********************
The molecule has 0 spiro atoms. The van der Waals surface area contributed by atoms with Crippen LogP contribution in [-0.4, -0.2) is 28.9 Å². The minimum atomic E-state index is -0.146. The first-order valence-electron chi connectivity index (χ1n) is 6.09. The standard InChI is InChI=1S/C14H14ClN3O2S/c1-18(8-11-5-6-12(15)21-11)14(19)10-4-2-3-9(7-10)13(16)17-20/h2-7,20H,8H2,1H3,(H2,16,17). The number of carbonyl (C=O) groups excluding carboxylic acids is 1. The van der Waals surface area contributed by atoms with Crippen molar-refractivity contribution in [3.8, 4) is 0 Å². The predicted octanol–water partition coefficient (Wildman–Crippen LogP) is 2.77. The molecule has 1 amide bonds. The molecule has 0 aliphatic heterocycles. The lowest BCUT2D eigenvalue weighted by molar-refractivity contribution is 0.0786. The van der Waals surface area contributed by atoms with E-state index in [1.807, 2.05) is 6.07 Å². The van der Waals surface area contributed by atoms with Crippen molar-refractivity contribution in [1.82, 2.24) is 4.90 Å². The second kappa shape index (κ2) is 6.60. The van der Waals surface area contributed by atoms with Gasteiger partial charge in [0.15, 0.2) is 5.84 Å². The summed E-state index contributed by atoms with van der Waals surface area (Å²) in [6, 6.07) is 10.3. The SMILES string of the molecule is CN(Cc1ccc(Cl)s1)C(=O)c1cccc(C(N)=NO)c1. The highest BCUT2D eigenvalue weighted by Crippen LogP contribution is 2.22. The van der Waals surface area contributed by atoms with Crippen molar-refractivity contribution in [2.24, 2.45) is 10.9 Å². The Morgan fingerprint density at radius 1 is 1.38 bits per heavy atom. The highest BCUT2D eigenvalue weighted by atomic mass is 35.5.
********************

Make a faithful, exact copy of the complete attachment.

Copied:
The molecule has 0 spiro atoms. The van der Waals surface area contributed by atoms with Crippen LogP contribution in [-0.4, -0.2) is 28.9 Å². The minimum atomic E-state index is -0.146. The first-order valence-electron chi connectivity index (χ1n) is 6.09. The standard InChI is InChI=1S/C14H14ClN3O2S/c1-18(8-11-5-6-12(15)21-11)14(19)10-4-2-3-9(7-10)13(16)17-20/h2-7,20H,8H2,1H3,(H2,16,17). The number of carbonyl (C=O) groups excluding carboxylic acids is 1. The van der Waals surface area contributed by atoms with Crippen molar-refractivity contribution in [3.8, 4) is 0 Å². The predicted octanol–water partition coefficient (Wildman–Crippen LogP) is 2.77. The molecule has 1 amide bonds. The molecule has 0 aliphatic heterocycles. The lowest BCUT2D eigenvalue weighted by molar-refractivity contribution is 0.0786. The van der Waals surface area contributed by atoms with E-state index in [1.807, 2.05) is 6.07 Å². The van der Waals surface area contributed by atoms with Crippen molar-refractivity contribution in [1.82, 2.24) is 4.90 Å². The second kappa shape index (κ2) is 6.60. The van der Waals surface area contributed by atoms with Gasteiger partial charge in [0.15, 0.2) is 5.84 Å². The summed E-state index contributed by atoms with van der Waals surface area (Å²) in [6, 6.07) is 10.3. The SMILES string of the molecule is CN(Cc1ccc(Cl)s1)C(=O)c1cccc(C(N)=NO)c1. The highest BCUT2D eigenvalue weighted by Crippen LogP contribution is 2.22. The van der Waals surface area contributed by atoms with Crippen molar-refractivity contribution in [2.24, 2.45) is 10.9 Å². The Morgan fingerprint density at radius 1 is 1.38 bits per heavy atom. The highest BCUT2D eigenvalue weighted by atomic mass is 35.5.